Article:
Although some might say that interpreting the value of salary surveys is like pinning the tail on a runaway donkey, they do have real value if the survey methodology is accurate and statistically sound.
In other words, salary surveys can provide astonishingly useful data for both in-house HR professionals and consultancies where like-for-like sector comparisons are made year-on-year.
It’s worth bearing in mind, however, that HR is an organic entity where so many external variables can impact on even the most meticulously scientific survey. To name but a few: we have changes in local and national economic conditions; overseas’ competition; technological developments and structural shifts within sectors and industries. All of these may skew the comparative results and demand an element of caution in their interpretation.
What the results show
Assuming that the salary survey findings are based on statistically significant sample sizes, the results can have sector-wide significance that can be extrapolated in various ways. The data can certainly form a basis for qualitative analysis from which meaningful conclusions can be drawn.
In many cases, the findings will be unremarkable and reflect very little year-on-year change. The usefulness of salary surveys can be to provide empirical (as opposed to anecdotal) evidence of real change, especially with regard to salary inflation and skills shortages in specific sectors.
This data can forewarn HR professionals of future sector changes or confirm a trend which was beginning to emerge in localised data. Most importantly, the findings of salary surveys will draw attention to where and why salary inflation is occurring, and what can be done to effect a market correction by going some way towards balancing supply and demand for suitable candidates.
The causes of skills shortages are well-known. Some of these include skills gaps resulting from relatively sudden changes in technology and demand for highly specific skill-sets; a scarcity of trained individuals; and by a scarcity of university or other training in a particular field. The solutions to skills shortages are often fairly obvious – but solving the problem is not always so simple or quick.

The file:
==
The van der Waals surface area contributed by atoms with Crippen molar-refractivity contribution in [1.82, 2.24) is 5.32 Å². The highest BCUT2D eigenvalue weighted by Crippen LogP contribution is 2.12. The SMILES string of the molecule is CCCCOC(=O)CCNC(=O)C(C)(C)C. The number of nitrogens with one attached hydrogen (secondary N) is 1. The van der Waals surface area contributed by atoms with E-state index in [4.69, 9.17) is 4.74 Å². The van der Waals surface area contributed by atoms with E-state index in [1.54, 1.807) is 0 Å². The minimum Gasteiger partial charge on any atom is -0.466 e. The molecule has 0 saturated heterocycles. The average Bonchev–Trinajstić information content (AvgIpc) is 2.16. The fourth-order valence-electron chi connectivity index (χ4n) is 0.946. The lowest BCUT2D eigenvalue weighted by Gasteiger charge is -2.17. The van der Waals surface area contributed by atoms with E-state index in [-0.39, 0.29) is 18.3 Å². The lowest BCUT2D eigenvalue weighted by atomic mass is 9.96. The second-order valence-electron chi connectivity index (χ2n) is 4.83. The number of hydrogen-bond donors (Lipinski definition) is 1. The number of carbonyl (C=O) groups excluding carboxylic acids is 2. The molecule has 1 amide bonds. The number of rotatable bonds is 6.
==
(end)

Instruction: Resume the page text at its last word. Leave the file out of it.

Skills gaps are typically filled in the short term by contractors, freelancers or internal training. Longer term solutions include university or government initiatives, importing labour, and the poaching of qualified staff from other organisations. It’s the period between emerging demand and fulfilled demand when salary hikes become evident and distort the market. And this is where the evidence of current and future trends provided by salary surveys can be so valuable.
How salary surveys benefit HR policy
One of the main benefits of salary surveys is to provide a benchmark for salary levels when recruiting in specific sectors. The value of this becomes clear when negotiating pay rates to retain existing staff. It is also critical when searching for new staff with the requisite skills to enable a company to operate competitively in its own marketplace.
Salary inflation has an insidious and damaging effect on employers and employees alike. For employers, rising wage bills make their company less competitive which may ultimately threaten its very existence. For employees, inflation erodes the real value of their pay and may drive them to demand a pay rise, or look elsewhere for what they see as a fair return on their skills.
Incentivising an existing workforce with a promotion-oriented career path within the business requires a clear salary structure and one that is based on staged pay increases related to taking on more responsibility, deploying new skills, initiatives and so on. This ordered structure can be thrown into disarray when the inflationary demands of certain workers threaten to create an imbalance.
Industry-wide data from salary surveys give employers (and HR consultancies) the information they need when it comes to setting salary levels. This limits the need to pay over the odds for scarce skills to those occasions where a particular type of worker is essential to the functioning of that business. In short, it brings a sense of realism to salary levels.
Salary surveys talk turkey
Let’s face it: pay is a sensitive issue. With the information provided by salary surveys, HR consultancies and in-house HR departments have a useful reference point that gives them an advantage over candidates in the sometimes-prickly process of negotiating salaries.
Company HR professionals will be reading between the lines of salary surveys. They will be looking at how potential skills shortages may affect future recruitment within their company and what impact this may have on the future outlays on salaries. Significantly, they will have the raw data to hand to justify HR policies around the boardroom table.
Consultancies on the other hand may be looking a little more opportunistically at the survey. The data used to identify trends are, by definition, ‘historic’ – so they may use the information to plot a more effective course of future action. This may apply, for example, in areas where demand is expected (to continue) to rise for a certain type of candidate or skill-set.
Whichever way you look at salary surveys, there’s no denying they bring additional insights to the salaries marketplace. Armed with the facts, the trends, the outlook and opinions on future developments for specific types of work, HR professionals have been gifted a powerful negotiating tool that brings a modicum of sense and stability to an otherwise random process.